Type: String
   Default: Silver-AWS-Failure-SNS
 PlatinumSubscriberEmail:
   Description: Email address for platinum subscribers that will be subscribed to platinum topic. (One Only)
   Type: String
   Default: hsneed@verticalrelevance.com
 GoldSubscriberEmail:
   Description: Email address for gold subscribers that will be subscribed to gold topic. (One Only)
   Type: String
   Default: hsneed@verticalrelevance.com
 SilverSubscriberEmail:
   Description: Email address for silver subscribers that will be subscribed to silver topic. (One Only)
   Type: String
   Default: hsneed@verticalrelevance.com
 
# Used to change the order that the parameters are presented in
Metadata:
 AWS::CloudFormation::Interface:
   ParameterGroups:
     -
       Label:
         default: "DynamoDB Configuration"
       Parameters:
         - DynamoDBTableNameParameter
         - TagTablePurpose
     -
       Label:
         default: "SNS Topic Setup"
       Parameters:
         - PlatinumSNSTopicID
         - GoldSNSTopicID
         - SilverSNSTopicID
     -
       Label:
         default: "SNS Subscriber Setup"
       Parameters:
         - PlatinumSubscriberEmail
         - GoldSubscriberEmail
         - SilverSubscriberEmail
 
Resources:
 
 ##### SNS Topic / Subscriber Setup #####
 
 PlatinumSubscriptionTopic:
   Type: AWS::SNS::Topic
   Properties:
     TopicName: !Ref PlatinumSNSTopicID
 
 PlatinumSubscription:
   Type: AWS::SNS::Subscription
   Properties:
     Endpoint: !Ref PlatinumSubscriberEmail
     Protocol: email
     TopicArn: !Ref PlatinumSubscriptionTopic
 
 GoldSubscriptionTopic:
   Type: AWS::SNS::Topic
   Properties:
     TopicName: !Ref GoldSNSTopicID
 
 GoldSubscription:
   Type: AWS::SNS::Subscription
   Properties:
     Endpoint: !Ref GoldSubscriberEmail
     Protocol: email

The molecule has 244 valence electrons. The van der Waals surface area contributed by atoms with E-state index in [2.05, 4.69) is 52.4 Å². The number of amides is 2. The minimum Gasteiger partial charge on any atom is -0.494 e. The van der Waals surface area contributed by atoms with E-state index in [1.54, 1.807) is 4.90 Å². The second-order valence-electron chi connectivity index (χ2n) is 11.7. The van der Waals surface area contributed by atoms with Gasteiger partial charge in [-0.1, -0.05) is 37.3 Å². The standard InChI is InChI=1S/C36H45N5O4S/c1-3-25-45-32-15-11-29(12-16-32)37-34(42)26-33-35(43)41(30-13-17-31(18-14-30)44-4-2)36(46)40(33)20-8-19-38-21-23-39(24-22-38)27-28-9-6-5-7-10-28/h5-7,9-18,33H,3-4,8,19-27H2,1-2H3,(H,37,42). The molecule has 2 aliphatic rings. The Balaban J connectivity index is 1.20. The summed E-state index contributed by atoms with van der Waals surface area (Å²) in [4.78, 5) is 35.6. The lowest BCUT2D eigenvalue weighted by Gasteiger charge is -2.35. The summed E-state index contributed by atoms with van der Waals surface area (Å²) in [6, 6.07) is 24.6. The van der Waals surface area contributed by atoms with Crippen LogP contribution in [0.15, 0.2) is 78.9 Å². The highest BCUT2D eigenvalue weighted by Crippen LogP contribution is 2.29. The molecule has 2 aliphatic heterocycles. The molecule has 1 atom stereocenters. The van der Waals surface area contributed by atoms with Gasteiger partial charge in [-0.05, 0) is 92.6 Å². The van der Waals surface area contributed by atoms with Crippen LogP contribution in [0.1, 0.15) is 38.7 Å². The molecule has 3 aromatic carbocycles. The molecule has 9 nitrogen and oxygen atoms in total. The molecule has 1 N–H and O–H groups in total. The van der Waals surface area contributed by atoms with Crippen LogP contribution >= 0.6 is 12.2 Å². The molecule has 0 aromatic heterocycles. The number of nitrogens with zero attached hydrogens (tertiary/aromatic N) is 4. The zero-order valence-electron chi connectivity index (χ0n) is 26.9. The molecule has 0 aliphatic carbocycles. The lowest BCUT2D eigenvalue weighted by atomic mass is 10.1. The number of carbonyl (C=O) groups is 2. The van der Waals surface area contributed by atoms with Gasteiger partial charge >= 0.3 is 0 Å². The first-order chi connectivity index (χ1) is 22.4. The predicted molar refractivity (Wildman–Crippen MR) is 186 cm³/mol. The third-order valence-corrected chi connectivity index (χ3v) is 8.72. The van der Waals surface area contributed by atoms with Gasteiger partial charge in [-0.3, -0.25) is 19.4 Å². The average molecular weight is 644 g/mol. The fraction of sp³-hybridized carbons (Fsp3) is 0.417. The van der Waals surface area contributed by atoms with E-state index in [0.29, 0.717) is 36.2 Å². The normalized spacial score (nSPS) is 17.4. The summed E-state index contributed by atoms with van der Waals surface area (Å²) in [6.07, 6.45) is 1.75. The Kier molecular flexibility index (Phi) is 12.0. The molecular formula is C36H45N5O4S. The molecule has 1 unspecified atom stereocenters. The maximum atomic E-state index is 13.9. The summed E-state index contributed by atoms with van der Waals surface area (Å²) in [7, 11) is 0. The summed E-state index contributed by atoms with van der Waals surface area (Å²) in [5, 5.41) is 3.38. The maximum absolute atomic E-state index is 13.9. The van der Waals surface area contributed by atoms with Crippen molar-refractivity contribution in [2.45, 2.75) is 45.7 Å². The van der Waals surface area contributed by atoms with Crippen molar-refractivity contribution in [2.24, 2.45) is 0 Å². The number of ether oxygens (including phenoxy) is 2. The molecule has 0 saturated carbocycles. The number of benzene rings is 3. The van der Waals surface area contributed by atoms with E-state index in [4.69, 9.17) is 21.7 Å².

TopicArn: !Ref GoldSubscriptionTopic
 
 SilverSubscriptionTopic:
   Type: AWS::SNS::Topic
   Properties:
     TopicName: !Ref SilverSNSTopicID
  
 SilverSubscription:
   Type: AWS::SNS::Subscription
   Properties:
     Endpoint: !Ref SilverSubscriberEmail
     Protocol: email
     TopicArn: !Ref SilverSubscriptionTopic
 
 #############################################################
 
 ##### DynamoDB State Tracking DB Setup #####
 
 AWSFailureEventsStateTable:
   Type: AWS::DynamoDB::Table
   Properties:
     AttributeDefinitions:
       -
         AttributeName: "eventArn"
         AttributeType: "S"
       -
         AttributeName: "service"
         AttributeType: "S"
     KeySchema:
       -
         AttributeName: "eventArn"
         KeyType: "HASH"
       -
         AttributeName: "service"
         KeyType: "RANGE"
     ProvisionedThroughput:
       ReadCapacityUnits: 5
       WriteCapacityUnits: 5
     TableName: !Ref DynamoDBTableNameParameter
     Tags:
       - Key: "Purpose"
         Value: !Ref TagTablePurpose
  
 
Outputs:
 region:
   Description: Region in which stack was deployed to and to be populated in Lambda config file
   Value: !Ref "AWS::Region"
 dynamodbTableName:
   Description: DynamoDB table created to track state for service failures and value to be populated in config file
   Value: !Ref AWSFailureEventsStateTable
 platinumSnsArn:
   Description: ARN of Platinum SNS Topic to be passed into Lambda Config File
   Value: !Ref PlatinumSubscriptionTopic
 goldSnsArn:
   Description: ARN of Gold SNS Topic to be passed into Lambda Config File
   Value: !Ref GoldSubscriptionTopic
 silverSnsArn:
   Description: ARN of Silver SNS Topic to be passed into Lambda Config File
   Value: !Ref SilverSubscriptionTopic


The stack should provision all resources necessary to deploy the AWS Service Health Check Lambda as well as necessary output values that can be inputted into the lambda configuration file.

AWS CloudFormation Stack Resources Created


Figure – 10

Output values from CloudFormation stack to be imputed into Lambda Config


Figure – 11



Region / Service Failure Takeaway

At the time of writing (January 2021), it should be noted how only a few AWS services natively support multi-region functionality. While there are a number of third party custom solutions that can be found online that leverage AWS services like Lambda, Step Functions, CodePipeline, and CloudFormation to quickly recover to additional regions, multi-region support is still somewhat in its infancy with most AWS services. When architecting for workloads that require a high level of resiliency, both AWS region, and service level failures need to be taken into account to ensure the workload can meet specified requirements.


Availability Zone / Resource Failure